At the beginning of 2020, Barcelona City Council forecasted an average of 155.000 of tourists’ arrivals a day, for a total sum of around 30 million a year. For obvious reasons related to COVID-19 pandemia, those numbers have not been achieved. But they still put on the debate table an important issue: the capability of a city to absorb, manage and govern tourism fluxes without affecting the residents’ quality of life.
Touristification and gentrification are terms which are often associated, mixed and confused. Their relationship is “used and abused”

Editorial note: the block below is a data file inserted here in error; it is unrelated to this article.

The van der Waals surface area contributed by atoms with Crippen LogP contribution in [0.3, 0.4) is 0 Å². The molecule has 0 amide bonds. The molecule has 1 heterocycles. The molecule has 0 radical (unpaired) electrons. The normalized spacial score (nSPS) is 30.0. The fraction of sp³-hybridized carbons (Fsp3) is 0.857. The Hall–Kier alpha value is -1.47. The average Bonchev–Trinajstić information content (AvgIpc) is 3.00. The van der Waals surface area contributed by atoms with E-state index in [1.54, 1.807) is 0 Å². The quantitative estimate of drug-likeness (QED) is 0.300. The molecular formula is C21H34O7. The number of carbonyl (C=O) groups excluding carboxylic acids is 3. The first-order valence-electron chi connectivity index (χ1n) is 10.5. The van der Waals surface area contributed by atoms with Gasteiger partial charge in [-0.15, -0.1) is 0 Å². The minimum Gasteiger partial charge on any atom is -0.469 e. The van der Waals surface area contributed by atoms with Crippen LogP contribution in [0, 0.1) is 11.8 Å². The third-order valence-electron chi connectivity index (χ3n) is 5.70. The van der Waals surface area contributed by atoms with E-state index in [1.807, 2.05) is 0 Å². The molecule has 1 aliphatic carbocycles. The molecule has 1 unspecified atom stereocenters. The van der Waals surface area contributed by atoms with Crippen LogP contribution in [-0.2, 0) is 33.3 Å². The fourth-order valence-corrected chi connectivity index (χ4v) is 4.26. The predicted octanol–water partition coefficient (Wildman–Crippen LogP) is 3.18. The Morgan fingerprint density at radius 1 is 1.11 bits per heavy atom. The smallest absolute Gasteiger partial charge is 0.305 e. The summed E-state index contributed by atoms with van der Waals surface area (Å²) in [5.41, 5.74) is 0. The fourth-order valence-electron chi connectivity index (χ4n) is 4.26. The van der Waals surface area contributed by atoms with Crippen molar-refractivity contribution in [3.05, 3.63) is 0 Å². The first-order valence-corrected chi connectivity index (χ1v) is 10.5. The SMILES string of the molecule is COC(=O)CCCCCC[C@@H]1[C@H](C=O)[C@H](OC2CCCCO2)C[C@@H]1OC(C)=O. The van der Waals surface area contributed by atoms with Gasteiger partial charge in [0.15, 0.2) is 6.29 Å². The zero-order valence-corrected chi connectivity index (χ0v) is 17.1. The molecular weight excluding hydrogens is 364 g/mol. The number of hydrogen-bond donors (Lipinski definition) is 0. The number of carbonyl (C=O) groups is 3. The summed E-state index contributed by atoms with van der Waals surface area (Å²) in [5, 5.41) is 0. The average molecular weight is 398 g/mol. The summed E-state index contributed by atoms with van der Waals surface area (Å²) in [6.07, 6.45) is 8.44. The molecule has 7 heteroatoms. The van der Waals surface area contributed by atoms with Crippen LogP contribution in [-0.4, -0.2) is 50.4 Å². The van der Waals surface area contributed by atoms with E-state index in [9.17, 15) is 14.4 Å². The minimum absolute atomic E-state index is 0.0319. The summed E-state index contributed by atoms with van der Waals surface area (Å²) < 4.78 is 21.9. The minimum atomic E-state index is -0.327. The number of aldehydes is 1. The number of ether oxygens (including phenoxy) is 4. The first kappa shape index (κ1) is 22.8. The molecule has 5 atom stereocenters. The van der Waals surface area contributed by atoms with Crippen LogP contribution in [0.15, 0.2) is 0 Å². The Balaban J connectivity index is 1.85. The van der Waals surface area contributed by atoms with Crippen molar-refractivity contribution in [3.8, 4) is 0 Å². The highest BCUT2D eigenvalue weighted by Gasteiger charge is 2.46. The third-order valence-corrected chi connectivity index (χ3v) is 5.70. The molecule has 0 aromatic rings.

Sequera & Nofre, 2018
touristification and gentrification have many common points, but is it enough for constantly associate them?
This research aims to measure the level of “touristification” – the transformation process that leads to tourism specialization of a given area-, of urban landscapes in Barcelona and the municipalities of the Metropolitan Area.
The final objective is to quantify the portion of the city devoted to tourism and to calculate its speed of growth.
Combining qualitative and quantitative research methodologies, as semi-structured interviews and data analysis, the study pretends to provide a clearer definition of “touristification” phenomenon, to understand which metrics are more interesting to include in such analysis, and finally to apply it to the Metropolitan Area of Barcelona, as study test area.
Measuring touristification: an urban diagnostics approach